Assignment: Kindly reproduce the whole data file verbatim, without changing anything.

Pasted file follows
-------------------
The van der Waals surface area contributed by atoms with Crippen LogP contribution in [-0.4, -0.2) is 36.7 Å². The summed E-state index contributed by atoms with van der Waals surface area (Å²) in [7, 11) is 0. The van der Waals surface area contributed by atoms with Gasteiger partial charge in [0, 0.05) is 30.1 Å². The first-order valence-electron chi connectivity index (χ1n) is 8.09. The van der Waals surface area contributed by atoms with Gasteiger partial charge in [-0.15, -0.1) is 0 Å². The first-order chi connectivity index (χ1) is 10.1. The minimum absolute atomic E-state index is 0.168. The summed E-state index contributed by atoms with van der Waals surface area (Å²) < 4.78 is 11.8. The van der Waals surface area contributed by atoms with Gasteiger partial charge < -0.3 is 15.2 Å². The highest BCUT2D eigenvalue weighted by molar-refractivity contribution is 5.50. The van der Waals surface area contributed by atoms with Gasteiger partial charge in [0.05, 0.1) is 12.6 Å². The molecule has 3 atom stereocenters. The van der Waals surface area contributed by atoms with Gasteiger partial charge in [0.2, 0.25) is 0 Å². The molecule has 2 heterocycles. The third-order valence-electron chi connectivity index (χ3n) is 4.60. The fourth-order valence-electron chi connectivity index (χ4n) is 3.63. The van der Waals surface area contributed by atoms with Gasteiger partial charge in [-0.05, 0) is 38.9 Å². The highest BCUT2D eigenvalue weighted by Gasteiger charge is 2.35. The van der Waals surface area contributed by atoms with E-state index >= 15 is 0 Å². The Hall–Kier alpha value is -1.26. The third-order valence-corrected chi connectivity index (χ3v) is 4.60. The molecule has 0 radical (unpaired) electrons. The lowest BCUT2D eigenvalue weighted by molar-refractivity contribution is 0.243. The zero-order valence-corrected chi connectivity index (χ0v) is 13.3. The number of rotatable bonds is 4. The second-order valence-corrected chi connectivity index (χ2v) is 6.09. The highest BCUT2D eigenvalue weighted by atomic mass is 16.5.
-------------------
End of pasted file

The van der Waals surface area contributed by atoms with Crippen LogP contribution in [-0.4, -0.2) is 36.7 Å². The summed E-state index contributed by atoms with van der Waals surface area (Å²) in [7, 11) is 0. The van der Waals surface area contributed by atoms with Gasteiger partial charge in [0, 0.05) is 30.1 Å². The first-order valence-electron chi connectivity index (χ1n) is 8.09. The van der Waals surface area contributed by atoms with Gasteiger partial charge in [-0.15, -0.1) is 0 Å². The first-order chi connectivity index (χ1) is 10.1. The minimum absolute atomic E-state index is 0.168. The summed E-state index contributed by atoms with van der Waals surface area (Å²) < 4.78 is 11.8. The van der Waals surface area contributed by atoms with Gasteiger partial charge < -0.3 is 15.2 Å². The highest BCUT2D eigenvalue weighted by molar-refractivity contribution is 5.50. The van der Waals surface area contributed by atoms with Gasteiger partial charge in [0.05, 0.1) is 12.6 Å². The molecule has 3 atom stereocenters. The van der Waals surface area contributed by atoms with Gasteiger partial charge in [0.2, 0.25) is 0 Å². The molecule has 2 heterocycles. The third-order valence-electron chi connectivity index (χ3n) is 4.60. The fourth-order valence-electron chi connectivity index (χ4n) is 3.63. The van der Waals surface area contributed by atoms with Gasteiger partial charge in [-0.05, 0) is 38.9 Å². The highest BCUT2D eigenvalue weighted by Gasteiger charge is 2.35. The van der Waals surface area contributed by atoms with E-state index >= 15 is 0 Å². The Hall–Kier alpha value is -1.26. The third-order valence-corrected chi connectivity index (χ3v) is 4.60. The molecule has 0 radical (unpaired) electrons. The lowest BCUT2D eigenvalue weighted by molar-refractivity contribution is 0.243. The zero-order valence-corrected chi connectivity index (χ0v) is 13.3. The number of rotatable bonds is 4. The second-order valence-corrected chi connectivity index (χ2v) is 6.09. The highest BCUT2D eigenvalue weighted by atomic mass is 16.5.